With global growth showing solid momentum, the challenge is to make it inclusive, World Bank Chief, Jim Yong Kim, has said last week.
"The challenge now is to ensure that strong growth will translate into inclusive growth, so that the benefits of global economic integration are enjoyed by all members of society," Kim said at the start 2018 Spring Meeting of the International Monetary Fund and the World Bank in Washington DC last week.
He said: "the global economy is showing solid momentum. We're expecting global growth to edge up to 3.1 per cent in 2018 - its strongest performance since 2011 - as the recovery in investment, manufacturing, and trade continues, and as commodity-exporting developing economies benefit from firming commodity prices," Kim said here.
Kim said this period of robust growth is a great opportunity to invest in human and physical capital. Filling infrastructure gaps, improving education and health outcomes, and increasing female labour force participation could continue to drive growth, he added.
"If policy makers around the world focus on these key initiatives, they can increase their countries' productivity, boost workforce participation, and move closer to the goals of ending extreme poverty and increasing shared prosperity, the World Bank President has said.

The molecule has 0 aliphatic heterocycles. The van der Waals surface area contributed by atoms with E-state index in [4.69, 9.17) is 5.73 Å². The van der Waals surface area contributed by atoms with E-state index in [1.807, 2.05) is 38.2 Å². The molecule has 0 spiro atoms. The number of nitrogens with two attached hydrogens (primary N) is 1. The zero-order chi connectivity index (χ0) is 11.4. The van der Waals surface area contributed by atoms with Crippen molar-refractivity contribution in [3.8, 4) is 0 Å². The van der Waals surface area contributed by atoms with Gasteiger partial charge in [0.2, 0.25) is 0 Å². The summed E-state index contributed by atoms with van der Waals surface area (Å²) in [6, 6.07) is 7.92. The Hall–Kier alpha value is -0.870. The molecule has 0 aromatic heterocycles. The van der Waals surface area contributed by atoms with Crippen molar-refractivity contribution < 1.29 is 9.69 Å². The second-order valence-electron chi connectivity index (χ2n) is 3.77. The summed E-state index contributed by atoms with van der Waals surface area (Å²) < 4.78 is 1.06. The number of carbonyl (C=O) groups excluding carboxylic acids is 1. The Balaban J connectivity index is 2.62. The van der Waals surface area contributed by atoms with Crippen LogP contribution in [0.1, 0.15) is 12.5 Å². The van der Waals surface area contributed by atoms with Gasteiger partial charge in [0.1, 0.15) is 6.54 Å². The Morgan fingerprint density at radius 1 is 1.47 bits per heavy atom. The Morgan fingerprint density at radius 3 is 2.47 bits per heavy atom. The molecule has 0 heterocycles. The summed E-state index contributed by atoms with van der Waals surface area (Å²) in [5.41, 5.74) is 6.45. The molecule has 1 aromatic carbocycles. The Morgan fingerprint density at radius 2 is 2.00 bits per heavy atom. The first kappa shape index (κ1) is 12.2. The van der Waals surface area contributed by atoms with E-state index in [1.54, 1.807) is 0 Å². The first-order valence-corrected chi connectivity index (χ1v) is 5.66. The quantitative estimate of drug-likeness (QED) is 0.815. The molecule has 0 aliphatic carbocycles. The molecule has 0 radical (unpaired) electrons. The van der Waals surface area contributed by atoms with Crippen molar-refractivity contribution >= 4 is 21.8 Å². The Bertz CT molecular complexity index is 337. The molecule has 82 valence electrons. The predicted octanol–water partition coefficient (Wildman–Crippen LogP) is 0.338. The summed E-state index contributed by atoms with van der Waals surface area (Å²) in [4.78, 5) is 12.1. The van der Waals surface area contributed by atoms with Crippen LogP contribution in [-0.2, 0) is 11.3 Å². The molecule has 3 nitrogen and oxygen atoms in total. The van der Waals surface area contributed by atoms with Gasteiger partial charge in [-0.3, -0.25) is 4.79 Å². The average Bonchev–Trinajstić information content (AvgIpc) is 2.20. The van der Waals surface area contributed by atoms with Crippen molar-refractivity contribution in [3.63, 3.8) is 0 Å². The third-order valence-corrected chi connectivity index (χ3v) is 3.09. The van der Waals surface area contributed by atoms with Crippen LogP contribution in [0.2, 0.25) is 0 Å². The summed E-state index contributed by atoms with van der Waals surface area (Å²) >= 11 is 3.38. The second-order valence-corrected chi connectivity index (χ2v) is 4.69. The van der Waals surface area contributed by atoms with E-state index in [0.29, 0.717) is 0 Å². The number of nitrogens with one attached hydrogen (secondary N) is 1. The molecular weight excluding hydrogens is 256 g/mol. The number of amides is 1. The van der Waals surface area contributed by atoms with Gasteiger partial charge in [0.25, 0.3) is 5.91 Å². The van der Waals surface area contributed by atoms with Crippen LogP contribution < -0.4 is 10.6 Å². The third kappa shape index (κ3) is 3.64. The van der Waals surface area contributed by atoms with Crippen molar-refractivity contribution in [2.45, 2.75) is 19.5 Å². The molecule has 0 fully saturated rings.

Referring to the Global Findex financial inclusion database, launched by the World Bank this morning, Kim said financial inclusion is on the rise.
"Digital technology is driving access to - and the use of - financial services. But there is still a wide gender gap," he said.
Kim said the bank would release later in Indonesia a rigorous, detailed measure of the human capital in each country, which will help its member nations invest more - and more effectively - in their people.
"We will be releasing an index to rank countries according to how well they're investing in the human capital of the next generation. The measurement will provide information that heads of state and finance ministers need to know in order to invest to build human capital, and the index will make those measurements hard to ignore," Kim said.
Felix Dela Klutse, Washington DC, USA